of his cqmmitment to, and imprisonment in, theoounty jail,tinder an ordinanQeofthe city of Austin,Mower county, in this district, which he alleges to be repugnant to the constitution of the United States. By the charter of the city of Austin, ,which was passed by the legislature of Minnesota" and approved Feln:uary, :1887, the common council is authorized,inter alia, "to license and regulate * * peddlers and seliling goods at retail by and, in terms, it provides that" the.power to regulate *. ** shall extend to,and be considered to include, * * * the power.to define who shall he considered * * * peddlers." The comUJqn POuncil, acting under this provision oLthe :city.cllarter, .passed the follqwing ordinance; and for an alleged violation of it the prisoner was committed to jail. The ordinance reads as I "Ordinance 116. An and for licensing hawkers.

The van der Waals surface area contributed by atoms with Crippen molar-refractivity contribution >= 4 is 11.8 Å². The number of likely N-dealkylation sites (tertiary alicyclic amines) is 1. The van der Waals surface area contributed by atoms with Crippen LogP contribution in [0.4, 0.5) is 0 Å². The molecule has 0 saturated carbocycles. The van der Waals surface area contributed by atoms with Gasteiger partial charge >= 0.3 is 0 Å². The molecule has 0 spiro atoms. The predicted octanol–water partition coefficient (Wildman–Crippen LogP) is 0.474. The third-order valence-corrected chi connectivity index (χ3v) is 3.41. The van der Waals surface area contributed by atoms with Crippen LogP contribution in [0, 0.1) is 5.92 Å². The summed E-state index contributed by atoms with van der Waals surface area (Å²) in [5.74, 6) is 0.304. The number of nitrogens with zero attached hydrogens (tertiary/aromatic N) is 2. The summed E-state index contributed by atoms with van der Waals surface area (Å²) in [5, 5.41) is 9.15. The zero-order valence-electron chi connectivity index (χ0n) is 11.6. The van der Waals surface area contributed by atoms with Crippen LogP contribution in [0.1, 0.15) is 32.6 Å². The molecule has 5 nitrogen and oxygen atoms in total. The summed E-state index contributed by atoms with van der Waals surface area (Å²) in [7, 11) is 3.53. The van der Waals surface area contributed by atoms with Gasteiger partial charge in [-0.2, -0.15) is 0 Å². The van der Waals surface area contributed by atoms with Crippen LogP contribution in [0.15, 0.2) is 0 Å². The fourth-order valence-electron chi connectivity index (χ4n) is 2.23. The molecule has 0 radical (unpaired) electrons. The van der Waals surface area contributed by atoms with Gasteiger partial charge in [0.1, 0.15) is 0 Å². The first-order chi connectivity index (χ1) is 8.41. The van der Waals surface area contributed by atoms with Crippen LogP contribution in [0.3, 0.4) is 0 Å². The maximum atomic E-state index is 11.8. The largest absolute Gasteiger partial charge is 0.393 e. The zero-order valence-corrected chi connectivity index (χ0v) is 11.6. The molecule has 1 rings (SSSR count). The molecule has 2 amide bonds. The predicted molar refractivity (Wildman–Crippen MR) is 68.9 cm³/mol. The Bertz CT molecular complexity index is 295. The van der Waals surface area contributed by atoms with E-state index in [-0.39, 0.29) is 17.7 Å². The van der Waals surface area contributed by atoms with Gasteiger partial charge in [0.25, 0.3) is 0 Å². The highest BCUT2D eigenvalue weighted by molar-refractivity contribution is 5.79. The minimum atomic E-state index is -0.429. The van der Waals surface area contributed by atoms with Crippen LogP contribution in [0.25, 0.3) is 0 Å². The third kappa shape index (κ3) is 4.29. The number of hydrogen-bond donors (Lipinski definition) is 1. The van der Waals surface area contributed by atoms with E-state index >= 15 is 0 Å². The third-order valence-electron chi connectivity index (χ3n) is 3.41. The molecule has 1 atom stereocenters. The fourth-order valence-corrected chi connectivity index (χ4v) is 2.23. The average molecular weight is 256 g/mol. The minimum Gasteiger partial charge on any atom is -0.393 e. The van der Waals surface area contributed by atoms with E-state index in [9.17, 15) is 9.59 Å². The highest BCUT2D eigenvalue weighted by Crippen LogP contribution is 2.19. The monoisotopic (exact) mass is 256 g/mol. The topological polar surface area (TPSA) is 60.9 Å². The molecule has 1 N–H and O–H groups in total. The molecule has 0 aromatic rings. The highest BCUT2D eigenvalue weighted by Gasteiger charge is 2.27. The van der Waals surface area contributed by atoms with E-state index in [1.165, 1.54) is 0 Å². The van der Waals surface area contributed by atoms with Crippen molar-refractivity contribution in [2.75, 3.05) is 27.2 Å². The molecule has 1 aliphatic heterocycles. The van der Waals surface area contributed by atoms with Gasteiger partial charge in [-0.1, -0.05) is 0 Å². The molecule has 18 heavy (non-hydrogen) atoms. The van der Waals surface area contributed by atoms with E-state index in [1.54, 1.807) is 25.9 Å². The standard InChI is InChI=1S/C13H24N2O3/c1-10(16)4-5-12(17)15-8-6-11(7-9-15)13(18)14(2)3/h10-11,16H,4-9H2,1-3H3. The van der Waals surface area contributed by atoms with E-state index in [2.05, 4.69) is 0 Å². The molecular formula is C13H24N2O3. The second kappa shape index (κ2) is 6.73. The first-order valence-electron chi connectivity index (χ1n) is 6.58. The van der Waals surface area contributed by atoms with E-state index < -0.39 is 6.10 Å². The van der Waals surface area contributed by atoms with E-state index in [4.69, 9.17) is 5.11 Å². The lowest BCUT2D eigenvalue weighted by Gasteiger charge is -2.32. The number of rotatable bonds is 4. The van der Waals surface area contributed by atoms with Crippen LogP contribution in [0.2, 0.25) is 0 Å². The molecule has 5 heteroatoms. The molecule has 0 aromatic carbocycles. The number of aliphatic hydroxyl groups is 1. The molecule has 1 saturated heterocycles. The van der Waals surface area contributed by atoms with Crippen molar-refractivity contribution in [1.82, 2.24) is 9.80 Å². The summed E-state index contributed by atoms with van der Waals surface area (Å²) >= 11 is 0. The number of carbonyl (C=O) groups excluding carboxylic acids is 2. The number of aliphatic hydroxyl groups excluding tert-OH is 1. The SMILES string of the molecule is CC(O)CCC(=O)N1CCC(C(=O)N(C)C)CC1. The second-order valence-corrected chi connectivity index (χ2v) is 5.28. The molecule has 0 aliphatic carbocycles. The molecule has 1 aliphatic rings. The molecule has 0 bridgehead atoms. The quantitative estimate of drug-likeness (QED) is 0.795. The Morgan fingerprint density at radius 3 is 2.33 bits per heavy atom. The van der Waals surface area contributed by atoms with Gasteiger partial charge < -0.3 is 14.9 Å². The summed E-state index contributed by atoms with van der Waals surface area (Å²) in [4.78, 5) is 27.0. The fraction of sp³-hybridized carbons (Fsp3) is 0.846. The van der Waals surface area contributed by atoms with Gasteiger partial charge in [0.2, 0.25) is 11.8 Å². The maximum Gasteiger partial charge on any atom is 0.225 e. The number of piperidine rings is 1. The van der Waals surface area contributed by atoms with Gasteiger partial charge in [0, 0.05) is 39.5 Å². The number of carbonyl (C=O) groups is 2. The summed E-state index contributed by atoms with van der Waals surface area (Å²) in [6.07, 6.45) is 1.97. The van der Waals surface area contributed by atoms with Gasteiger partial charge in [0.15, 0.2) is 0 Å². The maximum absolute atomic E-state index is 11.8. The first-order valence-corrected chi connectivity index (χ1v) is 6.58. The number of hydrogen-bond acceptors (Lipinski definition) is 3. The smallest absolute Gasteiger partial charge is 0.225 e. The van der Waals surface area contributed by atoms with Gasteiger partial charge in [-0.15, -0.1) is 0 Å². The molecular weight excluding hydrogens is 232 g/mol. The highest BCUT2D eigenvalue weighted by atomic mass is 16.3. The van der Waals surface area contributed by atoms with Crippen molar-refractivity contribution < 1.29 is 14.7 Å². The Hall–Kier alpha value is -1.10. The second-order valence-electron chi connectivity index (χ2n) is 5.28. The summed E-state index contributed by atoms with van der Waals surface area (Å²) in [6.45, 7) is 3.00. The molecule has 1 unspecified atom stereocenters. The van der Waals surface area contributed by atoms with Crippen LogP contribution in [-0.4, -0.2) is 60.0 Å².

Section 3 provides how a license shall be obtained, and the amount to be paid for a license or special permit. Sections 4 and 5 provide for the arrest, fine, or imprisonment, on conviction of violating the provisions of the ordinance. The writ of habeas corpus was issued, and proper proceedings have been takel?-:?-l return of the sheriff and traverse thereto. The followingd5tatementof facts raise$ the question to be determined: The petitioner, G. F. Kimmel, is a resident of the state of Nebraska, and traveled, onf60t fro.m house t()]iouse, offering to sell divers goods and merchandise by sample, within. the limits of the city of Austin, Mower county, at retail, and 24th day of March, 1890, agree to so sell toone Henry Purdy, atretail,a clock, for the sum of $8.50,.10 be delivered to him at a future date by W. A. Edwards, upon an order given by said Purdy to the petitioner; he (the petitioner) being an agent of the said W. A. Edwards, ,andautliorized to solicit said order, and contract for its delivery. That said W. A; Edwards was, a resident of the state of Iowa, and his house wllSlloc.ated ,at Des Moines, Iowa, from which such goods were to be shipped to the purchaser as well as the petitioner.' That none of the. goods, wares, and merchandise'were of the of said petitioner, no.r of iaid W. A. Edwards. That said
IN RE KIMMEl"